Conley Studies Trauma, Behavior and School Suspension Practices

Mike Seals - September 29, 2020 10:52 pm

OKLAHOMA CITY – State Rep. Sherrie Conley, R-Newcastle, today hosted an interim study examining the effects of Adverse Childhood Experiences (ACEs) and toxic stress on children’s behavior in the classroom and efforts schools can take to help avoid suspension.

The study was held before the House Common Education Committee.

“Violence in the classroom has become a nationwide epidemic,” Conley said. “The underlying cause often is traced to ACEs or toxic stress. These manifest as struggles in the classroom that then lead to destructive life choices that stretch into adulthood for many of our children. We are hoping with this study to find the best solution to intervene in the academic environment and to create wrap-around services in a child’s early years that can help our young people overcome the devastating results of these Adverse Childhood Experiences.”

Conley – a former teacher and school administrator – said by addressing ACES early, educators can help slow down and hopefully prevent alcohol and drug abuse and other youthful offences, as well as illiteracy, chronic unemployment, and other issues that plague adults who experience toxic stress during childhood. She also hopes to find ways we can better educate young people on the consequences of their actions that break society’s rules, not just while they’re in school but beyond the classroom.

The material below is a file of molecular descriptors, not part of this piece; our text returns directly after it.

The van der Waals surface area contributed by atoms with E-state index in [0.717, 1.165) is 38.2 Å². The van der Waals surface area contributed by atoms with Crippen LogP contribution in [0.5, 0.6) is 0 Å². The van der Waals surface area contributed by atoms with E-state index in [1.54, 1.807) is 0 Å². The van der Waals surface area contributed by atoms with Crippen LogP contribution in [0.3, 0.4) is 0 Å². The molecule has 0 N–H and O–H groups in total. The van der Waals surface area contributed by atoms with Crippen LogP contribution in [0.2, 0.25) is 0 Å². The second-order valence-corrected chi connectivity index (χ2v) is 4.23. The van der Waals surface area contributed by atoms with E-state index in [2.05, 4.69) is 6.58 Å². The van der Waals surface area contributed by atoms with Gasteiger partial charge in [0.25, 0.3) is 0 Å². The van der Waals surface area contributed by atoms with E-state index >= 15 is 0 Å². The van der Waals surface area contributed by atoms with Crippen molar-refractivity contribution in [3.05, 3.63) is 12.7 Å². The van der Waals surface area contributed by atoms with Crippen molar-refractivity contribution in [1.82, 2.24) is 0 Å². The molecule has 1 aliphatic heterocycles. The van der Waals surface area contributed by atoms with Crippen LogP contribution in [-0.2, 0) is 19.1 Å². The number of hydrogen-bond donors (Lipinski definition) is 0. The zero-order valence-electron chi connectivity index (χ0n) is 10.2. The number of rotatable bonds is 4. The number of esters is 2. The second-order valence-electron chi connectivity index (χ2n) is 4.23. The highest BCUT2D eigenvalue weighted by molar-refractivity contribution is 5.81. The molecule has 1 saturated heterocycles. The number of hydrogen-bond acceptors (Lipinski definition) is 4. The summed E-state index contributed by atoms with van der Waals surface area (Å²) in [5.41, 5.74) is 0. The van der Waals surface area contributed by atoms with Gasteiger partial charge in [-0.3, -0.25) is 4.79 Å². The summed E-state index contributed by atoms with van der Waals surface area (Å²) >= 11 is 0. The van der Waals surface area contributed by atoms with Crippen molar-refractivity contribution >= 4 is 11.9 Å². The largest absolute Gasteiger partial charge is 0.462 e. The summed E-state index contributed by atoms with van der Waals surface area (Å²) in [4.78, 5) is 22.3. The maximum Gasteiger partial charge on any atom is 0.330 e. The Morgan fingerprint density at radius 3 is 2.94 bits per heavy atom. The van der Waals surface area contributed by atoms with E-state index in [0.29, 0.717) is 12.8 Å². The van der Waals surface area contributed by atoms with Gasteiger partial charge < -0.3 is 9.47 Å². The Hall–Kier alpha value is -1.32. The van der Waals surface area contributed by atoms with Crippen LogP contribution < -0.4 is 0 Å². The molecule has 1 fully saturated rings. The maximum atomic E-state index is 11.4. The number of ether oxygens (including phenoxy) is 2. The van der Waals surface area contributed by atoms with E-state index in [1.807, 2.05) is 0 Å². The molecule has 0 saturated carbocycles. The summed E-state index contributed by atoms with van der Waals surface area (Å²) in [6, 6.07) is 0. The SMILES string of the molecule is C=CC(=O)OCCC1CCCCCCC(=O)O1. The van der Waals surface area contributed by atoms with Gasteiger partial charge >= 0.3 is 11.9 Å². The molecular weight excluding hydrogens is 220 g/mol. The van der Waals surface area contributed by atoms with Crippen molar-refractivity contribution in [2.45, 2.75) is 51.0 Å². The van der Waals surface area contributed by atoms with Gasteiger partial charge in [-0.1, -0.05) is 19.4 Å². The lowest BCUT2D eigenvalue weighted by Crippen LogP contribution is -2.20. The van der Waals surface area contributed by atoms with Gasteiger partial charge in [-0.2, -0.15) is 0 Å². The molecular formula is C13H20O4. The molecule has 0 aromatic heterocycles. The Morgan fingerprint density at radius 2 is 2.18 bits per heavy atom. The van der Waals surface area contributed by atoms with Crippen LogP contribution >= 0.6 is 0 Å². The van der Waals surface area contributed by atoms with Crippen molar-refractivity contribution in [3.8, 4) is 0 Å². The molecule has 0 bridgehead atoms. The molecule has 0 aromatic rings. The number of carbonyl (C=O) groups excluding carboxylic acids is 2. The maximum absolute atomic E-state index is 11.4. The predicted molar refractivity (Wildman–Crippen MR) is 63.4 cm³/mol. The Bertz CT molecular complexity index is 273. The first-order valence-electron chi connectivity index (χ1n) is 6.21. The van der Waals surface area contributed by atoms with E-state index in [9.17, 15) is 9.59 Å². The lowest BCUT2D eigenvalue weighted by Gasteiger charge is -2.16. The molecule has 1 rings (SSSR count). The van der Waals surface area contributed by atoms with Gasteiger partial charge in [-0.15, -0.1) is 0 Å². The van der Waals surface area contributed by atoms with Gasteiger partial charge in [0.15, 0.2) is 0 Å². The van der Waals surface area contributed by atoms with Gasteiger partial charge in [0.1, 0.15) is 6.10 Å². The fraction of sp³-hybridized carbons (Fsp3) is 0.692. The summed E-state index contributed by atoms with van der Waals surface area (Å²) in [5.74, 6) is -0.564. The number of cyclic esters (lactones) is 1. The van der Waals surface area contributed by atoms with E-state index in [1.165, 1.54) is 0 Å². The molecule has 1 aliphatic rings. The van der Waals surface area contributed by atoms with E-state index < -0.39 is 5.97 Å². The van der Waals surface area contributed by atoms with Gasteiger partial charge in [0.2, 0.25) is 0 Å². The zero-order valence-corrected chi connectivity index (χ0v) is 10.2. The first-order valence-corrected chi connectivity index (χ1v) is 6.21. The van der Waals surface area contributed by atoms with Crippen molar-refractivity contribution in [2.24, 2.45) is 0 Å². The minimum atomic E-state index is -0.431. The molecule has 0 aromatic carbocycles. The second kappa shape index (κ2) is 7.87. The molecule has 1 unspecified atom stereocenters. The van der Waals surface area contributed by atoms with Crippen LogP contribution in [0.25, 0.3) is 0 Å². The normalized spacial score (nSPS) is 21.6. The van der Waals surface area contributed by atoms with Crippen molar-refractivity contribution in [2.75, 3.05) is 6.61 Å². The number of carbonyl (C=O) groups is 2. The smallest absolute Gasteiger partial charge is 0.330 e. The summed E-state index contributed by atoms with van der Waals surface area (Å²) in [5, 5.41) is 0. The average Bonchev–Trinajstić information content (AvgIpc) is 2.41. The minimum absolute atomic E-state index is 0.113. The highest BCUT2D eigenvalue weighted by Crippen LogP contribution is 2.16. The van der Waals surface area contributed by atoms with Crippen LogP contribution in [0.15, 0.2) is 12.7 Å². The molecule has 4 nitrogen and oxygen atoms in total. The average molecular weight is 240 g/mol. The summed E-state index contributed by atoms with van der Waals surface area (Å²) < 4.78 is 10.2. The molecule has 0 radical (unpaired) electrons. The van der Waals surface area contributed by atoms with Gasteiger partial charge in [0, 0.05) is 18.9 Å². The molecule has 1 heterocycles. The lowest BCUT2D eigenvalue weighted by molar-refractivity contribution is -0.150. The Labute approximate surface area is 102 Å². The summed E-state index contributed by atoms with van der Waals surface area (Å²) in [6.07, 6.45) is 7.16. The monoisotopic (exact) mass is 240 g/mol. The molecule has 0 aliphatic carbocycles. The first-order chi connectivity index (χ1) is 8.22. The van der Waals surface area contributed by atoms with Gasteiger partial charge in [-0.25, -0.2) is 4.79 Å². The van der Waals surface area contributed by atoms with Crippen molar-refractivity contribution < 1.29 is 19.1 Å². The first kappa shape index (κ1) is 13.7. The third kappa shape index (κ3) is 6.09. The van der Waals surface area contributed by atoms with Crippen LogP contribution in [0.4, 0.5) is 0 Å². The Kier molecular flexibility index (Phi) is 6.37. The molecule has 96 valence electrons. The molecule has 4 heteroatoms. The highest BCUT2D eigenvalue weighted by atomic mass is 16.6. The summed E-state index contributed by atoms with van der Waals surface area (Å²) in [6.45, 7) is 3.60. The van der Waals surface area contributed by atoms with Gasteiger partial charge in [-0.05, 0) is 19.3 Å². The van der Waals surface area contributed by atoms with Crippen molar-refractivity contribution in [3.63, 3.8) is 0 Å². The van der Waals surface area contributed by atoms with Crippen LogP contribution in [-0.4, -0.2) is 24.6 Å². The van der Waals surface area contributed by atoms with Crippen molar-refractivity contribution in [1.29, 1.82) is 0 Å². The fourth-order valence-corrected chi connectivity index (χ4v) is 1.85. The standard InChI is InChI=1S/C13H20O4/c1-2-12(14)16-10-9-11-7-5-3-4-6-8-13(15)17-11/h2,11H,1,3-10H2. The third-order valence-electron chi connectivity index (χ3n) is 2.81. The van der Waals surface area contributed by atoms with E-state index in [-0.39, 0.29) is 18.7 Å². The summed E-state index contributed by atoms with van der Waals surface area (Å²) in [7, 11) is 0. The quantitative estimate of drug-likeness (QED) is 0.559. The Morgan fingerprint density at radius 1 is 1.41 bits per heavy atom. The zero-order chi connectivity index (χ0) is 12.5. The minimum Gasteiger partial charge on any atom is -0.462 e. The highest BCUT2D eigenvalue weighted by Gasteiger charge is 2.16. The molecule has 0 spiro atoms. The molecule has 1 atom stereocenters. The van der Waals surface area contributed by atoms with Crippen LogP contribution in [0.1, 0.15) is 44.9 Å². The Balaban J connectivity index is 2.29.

“Ensuring our educators are well trained in de-escalation tactics, identifying behaviors and academic struggles caused by ACES, and providing plenty of resources to share with our families, we can change the trajectory of young peoples’ lives and build resilient, healthy adults,” she said. “If we start now, our state can move from treating symptoms and dealing with outcomes to true prevention.”

Conley lined up a team of experts to examine the problem of ACEs and toxic stress and to explain how schools currently deal with the resulting behavior issues and methods that might result in better success for a child’s future.

The study focused on educating and properly training teachers before entering the classroom, locating and utilizing resources within Oklahoma communities and state agencies, ensuring the state and schools are setting teachers up for success in the classroom, supporting teachers and administrators when faced with addressing violence, and building relationships with families so trust guides decisions in wrapping around services to help those families in crisis.

Presenters at the study included Zack Stoycoff with Healthy Minds; Mindy Bellack, executive director of Frontline Family Solutions; Dr. Peter Messiah, executive director of the Oklahoma Association of Youth Services; Mike Martin, superintendent of Pauls Valley Public Schools; Drew Eichelberger, superintendent of Bethany Public Schools; Dr. April Grace, superintendent of Shawnee Public Schools; Renee Launey-Rudolf, director, and Jennifer Gambrell, assistant director of the Oklahoma Office of Educational Quality and Accountability; Dawn Keller, school counseling program director at Southwestern Oklahoma State University; and Dr. Sara Rich, executive director of the Oklahoma Schools Psychologist Association.


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